, Emma Wilson, , , , Thai-Son Tong, , , , Helen Buckley Woods, et al.
Programme Grants for Applied Research, Volume 9, pp 1-150;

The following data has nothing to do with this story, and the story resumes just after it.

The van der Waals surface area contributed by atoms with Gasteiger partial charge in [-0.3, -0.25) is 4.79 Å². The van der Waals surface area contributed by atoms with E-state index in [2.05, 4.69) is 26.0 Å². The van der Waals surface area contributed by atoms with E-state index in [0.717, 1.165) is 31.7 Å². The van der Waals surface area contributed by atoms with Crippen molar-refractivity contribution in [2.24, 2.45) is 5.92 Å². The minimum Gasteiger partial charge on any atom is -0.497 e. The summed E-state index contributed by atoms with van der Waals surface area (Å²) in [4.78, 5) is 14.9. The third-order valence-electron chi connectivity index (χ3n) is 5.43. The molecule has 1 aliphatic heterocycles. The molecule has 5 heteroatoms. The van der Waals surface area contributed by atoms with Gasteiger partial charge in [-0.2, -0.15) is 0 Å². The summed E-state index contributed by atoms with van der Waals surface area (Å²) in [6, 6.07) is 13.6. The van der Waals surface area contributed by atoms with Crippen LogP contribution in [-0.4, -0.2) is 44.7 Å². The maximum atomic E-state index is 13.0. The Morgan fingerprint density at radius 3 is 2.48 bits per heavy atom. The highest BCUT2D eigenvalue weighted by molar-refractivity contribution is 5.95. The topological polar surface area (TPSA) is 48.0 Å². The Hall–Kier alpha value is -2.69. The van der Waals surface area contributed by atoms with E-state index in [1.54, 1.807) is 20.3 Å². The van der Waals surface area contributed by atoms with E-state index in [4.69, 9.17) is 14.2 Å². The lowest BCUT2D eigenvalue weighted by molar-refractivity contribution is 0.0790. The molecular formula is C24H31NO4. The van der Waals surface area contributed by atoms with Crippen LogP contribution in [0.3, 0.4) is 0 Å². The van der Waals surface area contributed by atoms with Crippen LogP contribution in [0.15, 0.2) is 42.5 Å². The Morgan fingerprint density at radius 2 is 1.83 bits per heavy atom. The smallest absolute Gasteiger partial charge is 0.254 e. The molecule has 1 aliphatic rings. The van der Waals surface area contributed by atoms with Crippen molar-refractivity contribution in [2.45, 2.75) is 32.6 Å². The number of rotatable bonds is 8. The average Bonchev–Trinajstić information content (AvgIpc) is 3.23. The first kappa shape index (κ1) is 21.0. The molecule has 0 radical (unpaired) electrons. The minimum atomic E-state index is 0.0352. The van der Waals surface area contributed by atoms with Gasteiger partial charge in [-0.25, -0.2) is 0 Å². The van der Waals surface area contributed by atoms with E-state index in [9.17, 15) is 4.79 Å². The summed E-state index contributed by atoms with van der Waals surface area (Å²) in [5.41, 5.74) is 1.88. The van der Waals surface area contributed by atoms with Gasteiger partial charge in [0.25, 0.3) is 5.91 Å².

Background Vascular services is changing rapidly, having emerged as a new specialty with its own training and specialised techniques. This has resulted in the need for reconfiguration of services to provide adequate specialist provision and accessible and equitable services. Objectives To identify the effects of service configuration on practice, resource use and outcomes. To model potential changes in configuration. To identify and/or develop electronic data collection tools for collecting patient-reported outcome measures and other clinical information. To evaluate patient preferences for aspects of services other than health-related quality of life. Design This was a multiple methods study comprising multiple systematic literature reviews; the development of a new outcome measure for users of vascular services (the electronic Personal Assessment Questionnaire – Vascular) based on the reviews, qualitative studies and psychometric evaluation; a trade-off exercise to measure process utilities; Hospital Episode Statistics analysis; and the development of individual disease models and a metamodel of service configuration. Setting Specialist vascular inpatient services in England. Data sources Modelling and Hospital Episode Statistics analysis for all vascular inpatients in England from 2006 to 2018. Qualitative studies and electronic Personal Assessment Questionnaire – Vascular evaluation with vascular patients from the Sheffield area. The trade-off studies were based on a societal sample from across England. Interventions The data analysis, preference studies and modelling explored the effect of different potential arrangements for service provision on the resource use, workload and outcomes for all interventions in the three main areas of inpatient vascular treatment: peripheral arterial disease, abdominal aortic aneurysm and carotid artery disease. The electronic Personal Assessment Questionnaire – Vascular was evaluated as a potential tool for clinical data collection and outcome monitoring. Main outcome measures Systematic reviews assessed quality and psychometric properties of published outcome measures for vascular disease and the relationship between volume and outcome in vascular services. The electronic Personal Assessment Questionnaire – Vascular development considered face and construct validity, test–retest reliability and responsiveness. Models were validated using case studies from previous reconfigurations and comparisons with Hospital Episode Statistics data. Preference studies resulted in estimates of process utilities for aneurysm treatment and for travelling distances to access services. Results Systematic reviews provided evidence of an association between increasing volume of activity and improved outcomes for peripheral arterial disease, abdominal aortic aneurysm and carotid artery disease. Reviews of existing patient-reported outcome measures did not identify suitable condition-specific tools for incorporation in the electronic Personal Assessment Questionnaire – Vascular. Reviews of qualitative evidence, primary qualitative studies and a Delphi exercise identified the issues to be incorporated into the electronic Personal Assessment Questionnaire – Vascular, resulting in a questionnaire with one generic and three disease-specific domains. After initial item reduction, the final version has 55 items in eight scales and has acceptable psychometric properties. The preference studies showed strong preference for endovascular abdominal aortic aneurysm treatment (willingness to trade up to 0.135 quality-adjusted life-years) and for local services (up to 0.631 quality-adjusted life-years). A simulation model with a web-based interface was developed, incorporating disease-specific models for abdominal aortic aneurysm, peripheral arterial disease and carotid artery disease. This predicts the effects of specified reconfigurations on workload, resource use, outcomes and cost-effectiveness. Initial exploration suggested that further reconfiguration of services in England to accomplish high-volume centres would result in improved outcomes, within the bounds of cost-effectiveness usually considered acceptable in the NHS. Limitations The major source of evidence to populate the models was Hospital Episode Statistics data, which have limitations owing to the complexity of the data, deficiencies in the coding systems and variations in coding practice. The studies were not able to address all of the potential barriers to change where vascular services are not compliant with current NHS recommendations. Conclusions There is evidence of potential for improvement in the clinical effectiveness and cost-effectiveness of vascular services through further centralisation of sites where major vascular procedures are undertaken. Preferences for local services are strong, and this may be addressed through more integrated services, with a range of services being provided more locally. The use of a web-based tool for the collection of clinical data and patient-reported outcome measures is feasible and can provide outcome data for clinical use and service evaluation. Future work Further evaluation of the economic models in real-world situations where local vascular service reconfiguration is under consideration and of the barriers to change where vascular services do not meet NHS recommendations for service configuration is needed. Further work on the electronic Personal Assessment Questionnaire – Vascular is required to assess its acceptability and usefulness in clinical practice and to develop appropriate report formats for clinical use and service evaluation. Further studies to assess the implications of including non-health-related preferences for care processes, and location of services, in calculations of cost-effectiveness are required. Study registration This study is registered as PROSPERO CRD42016042570, CRD42016042573,...